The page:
This story was originally published by New Republic and appears here as part of the Climate Desk collaboration. Bitcoin is the Worlds Hottest Currency, but No Ones Using It, theWall Street Journal proclaimed on Saturday. The day prior, the digital currency had surged past $10,000 per coinand then past $11,000, too. But despite Bitcoins value, the paper explained, brick and mortar stores have been slow to accept it as a method of payment. Thus, some observers are becoming pessimistic about whether this tech-hipster cryptocurrency, which everyone has heard of but most people dont truly understand, will ever replace traditional currency. I dont think it will be a currency, bitcoin investor Alex Compton told theJournal. If people use it as a currency, it will lose value as an investment. No one may be using Bitcoin, but were all paying for them. Bitcoin analyst Alex de Vries, otherwise known as the Digiconomist , reports that the coins surge caused its estimated annual energy consumption to increase from 25 terawatt hours in early November to 30 TWh last weeka figure, wrote Voxs Umair Irfan, on par with the energy use of the entire country of Morocco, more than 19 European countries , and roughly 0.7 percent of total energy demand in the United States, equal to 2.8 million U.S. households. (As of Monday, the figure had reached nearly 32 KWh.) Just one transaction can use as much energy as an entire household does in a week, and there are about 300,000 transactions every day. That energy demand is more often than not met through fossil fuel energy sources, which, along with polluting air and water, emit greenhouse gases that cause climate change. In other words, Bitcoins are contributing to the warming of the atmosphere without providing a significant public benefit in retu Continue reading >>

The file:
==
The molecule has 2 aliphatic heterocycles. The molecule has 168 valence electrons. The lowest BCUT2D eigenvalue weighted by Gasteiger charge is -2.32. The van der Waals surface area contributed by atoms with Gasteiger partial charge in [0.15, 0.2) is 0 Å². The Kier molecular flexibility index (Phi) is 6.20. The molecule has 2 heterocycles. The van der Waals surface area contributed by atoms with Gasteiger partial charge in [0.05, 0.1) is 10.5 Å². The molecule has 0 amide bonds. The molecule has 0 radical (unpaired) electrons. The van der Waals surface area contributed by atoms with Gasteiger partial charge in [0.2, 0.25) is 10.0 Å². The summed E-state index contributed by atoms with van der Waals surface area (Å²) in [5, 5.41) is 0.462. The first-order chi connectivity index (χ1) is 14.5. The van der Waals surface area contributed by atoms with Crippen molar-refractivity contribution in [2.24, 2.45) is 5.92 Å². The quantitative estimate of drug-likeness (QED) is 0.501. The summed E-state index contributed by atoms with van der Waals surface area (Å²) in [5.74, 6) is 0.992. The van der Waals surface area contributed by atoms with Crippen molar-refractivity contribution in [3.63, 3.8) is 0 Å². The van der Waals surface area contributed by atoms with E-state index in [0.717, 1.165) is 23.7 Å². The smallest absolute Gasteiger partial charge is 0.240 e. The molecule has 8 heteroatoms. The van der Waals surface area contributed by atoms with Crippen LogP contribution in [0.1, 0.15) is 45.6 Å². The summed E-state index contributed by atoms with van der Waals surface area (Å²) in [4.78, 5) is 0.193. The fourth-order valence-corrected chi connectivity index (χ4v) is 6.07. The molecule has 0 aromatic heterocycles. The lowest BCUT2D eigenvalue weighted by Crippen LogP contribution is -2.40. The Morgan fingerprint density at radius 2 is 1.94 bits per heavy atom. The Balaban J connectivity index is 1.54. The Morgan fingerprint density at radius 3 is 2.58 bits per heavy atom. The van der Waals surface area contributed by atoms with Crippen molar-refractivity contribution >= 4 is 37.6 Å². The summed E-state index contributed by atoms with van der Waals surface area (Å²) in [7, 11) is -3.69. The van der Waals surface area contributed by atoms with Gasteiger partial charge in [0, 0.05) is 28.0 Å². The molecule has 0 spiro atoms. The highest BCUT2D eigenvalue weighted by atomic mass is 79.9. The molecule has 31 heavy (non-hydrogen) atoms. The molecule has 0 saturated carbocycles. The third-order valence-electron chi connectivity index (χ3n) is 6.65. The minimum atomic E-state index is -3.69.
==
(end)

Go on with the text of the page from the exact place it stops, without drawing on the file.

Bitcoins Energy Usage Is Huge We Can't Afford To Ignore It